37.1111 – RHP James Teague
No problem taking a chance on a reliever out of the SEC in the thirty-seventh round. James Teague has a decent fastball (88-92) and an average or better slider. If he throws strikes, he’s got a chance.
38.1141 – 3B Collin Woody
As a first baseman/third baseman, Collin Woody’s got some power and a strong arm going for him. That’s where the O’s want him for the time being. I actually like him on the mound, a spot where his upper-80s sinker and solid change could look decent as a reliever. Long shot prospect either way.
40.1201 – RHP Joe Johnson
I really do love the MLB Draft. Joe Johnson, pick 1201, is an actual prospect of note. To be this far down the line and find a real prospect is so cool. Johnson saw his ups and downs over the years at Erskine College, but the submariner with a college career 9.83 K/9 and 2.47 BB/9 is just funky enough to make a little noise in pro ball.
Unsigned Prospects and Where You Can Find Them in 2017
Seth Shuman (Georgia Southern), Ben Brecht (UC Santa Barbara), Ryan Mauch (Long Beach State), Wil Dalton (San Jacinto JC), Daniel Bakst (Stanford), Will Toffey (Vanderbilt), Tyler Blohm (Maryland)
(Quick scheduling note: due to the fact I’d really like to get going with some 2016 MLB Draft content while also wanting to finish draft recaps for all teams for the first time in site history, I’m attempting to scale back the draft reviews just enough to get everything done without going insane. Thanks to the many team sites and message boards that have linked to these over the summer…and apologies to fans of the teams that are getting the condensed versions now.)
26 – DJ Stewart
78 – Gray Fenter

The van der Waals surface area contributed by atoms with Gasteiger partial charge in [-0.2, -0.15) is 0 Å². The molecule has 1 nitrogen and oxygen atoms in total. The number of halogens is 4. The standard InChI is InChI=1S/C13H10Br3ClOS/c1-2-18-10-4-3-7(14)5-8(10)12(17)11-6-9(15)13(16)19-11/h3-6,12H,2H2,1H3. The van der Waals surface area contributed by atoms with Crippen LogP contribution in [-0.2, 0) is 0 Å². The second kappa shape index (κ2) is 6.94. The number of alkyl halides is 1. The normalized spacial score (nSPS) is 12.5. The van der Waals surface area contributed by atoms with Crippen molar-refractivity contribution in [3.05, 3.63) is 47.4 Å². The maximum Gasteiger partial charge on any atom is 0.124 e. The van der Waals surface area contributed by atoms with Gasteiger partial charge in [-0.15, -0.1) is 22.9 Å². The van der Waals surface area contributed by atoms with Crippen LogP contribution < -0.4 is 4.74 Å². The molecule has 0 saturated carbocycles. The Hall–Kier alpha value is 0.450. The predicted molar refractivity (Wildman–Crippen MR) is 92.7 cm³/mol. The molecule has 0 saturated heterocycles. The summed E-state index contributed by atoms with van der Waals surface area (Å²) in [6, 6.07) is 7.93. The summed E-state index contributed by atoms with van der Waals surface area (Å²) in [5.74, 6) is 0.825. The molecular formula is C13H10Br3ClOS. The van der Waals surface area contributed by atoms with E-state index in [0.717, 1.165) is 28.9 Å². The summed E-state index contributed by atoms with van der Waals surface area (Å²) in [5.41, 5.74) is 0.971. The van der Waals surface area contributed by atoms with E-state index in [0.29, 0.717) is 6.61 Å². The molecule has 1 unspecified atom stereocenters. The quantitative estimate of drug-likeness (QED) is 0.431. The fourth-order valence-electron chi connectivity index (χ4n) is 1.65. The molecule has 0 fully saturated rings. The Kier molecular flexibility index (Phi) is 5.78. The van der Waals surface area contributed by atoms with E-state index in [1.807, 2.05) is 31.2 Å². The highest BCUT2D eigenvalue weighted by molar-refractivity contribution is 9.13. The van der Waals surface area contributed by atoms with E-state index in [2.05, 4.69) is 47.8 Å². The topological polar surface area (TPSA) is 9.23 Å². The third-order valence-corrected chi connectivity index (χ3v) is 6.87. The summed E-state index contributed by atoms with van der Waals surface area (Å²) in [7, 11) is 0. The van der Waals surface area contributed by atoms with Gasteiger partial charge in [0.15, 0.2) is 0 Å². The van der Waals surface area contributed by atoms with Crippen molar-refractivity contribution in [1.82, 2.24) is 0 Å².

105 – Ryan Mountcastle
130 – Garrett Cleavinger
150 – Ryan McKenna
263 – Jason Heinrich
267 – Seamus Curran
376 – Cedric Mullins
Seven of Baltimore’s top eight picks (25, 36, 68, 102, 133, 163, 193, 223) fell in my top 267 (26, 78, 105, 130, 150, 263, 267) with many of them lining up really well. The one pick not in my top 500 was RHP Jonathan Hughes, who couldn’t agree to terms with the O’s and will give pro ball another shot in a few years after playing at Georgia Tech. Let’s tackle the early round players first for a change…
Despite a disappointing pro debut, OF DJ Stewart (26) still looks like a solid pick at that point in the draft with big league regular upside. I stand by my February report on him…
Stewart’s build evokes the same kind of bowling ball vibe that has garnered comparisons to a pair of intriguing hitters: Matt Stairs and Jeremy Giambi. Physically those both make a lot of sense to me, but the comps go even deeper than body type. I could very easily see Stewart having the kind of career of either player. If we split the difference with their 162 game averages, then we get a player who puts up a .260/.360/.450 yearly line with 20 HR, 25 2B, 70 BB, and 100 K. A career that mirrors that of Billy Butler feels like a reasonable ceiling projection, though I could see that bumping up to something closer to Carlos Santana territory with a big final college season. Those are all really good hitters, so take the “reasonable ceiling projection” phrasing to heart.
RHP Gray Fenter (78) has some clear strikes against him — he’s an older, slighter high school righthander than you typically see go so high — but he can really pitch. With a fast arm (90-94 FB, 97 peak) and feel for multiple promising secondaries, he looks like a future mid-rotation or better arm with continued improvement. That kind of improvement shouldn’t be taken for granted, especially for a 6’0″ guy who enjoyed the perks of pitching against younger competition throughout his amateur career, but Fenter is so new to pitching that it stands to reason there’s unseen upside left once he figures out some of the heretofore hidden nuances of the craft.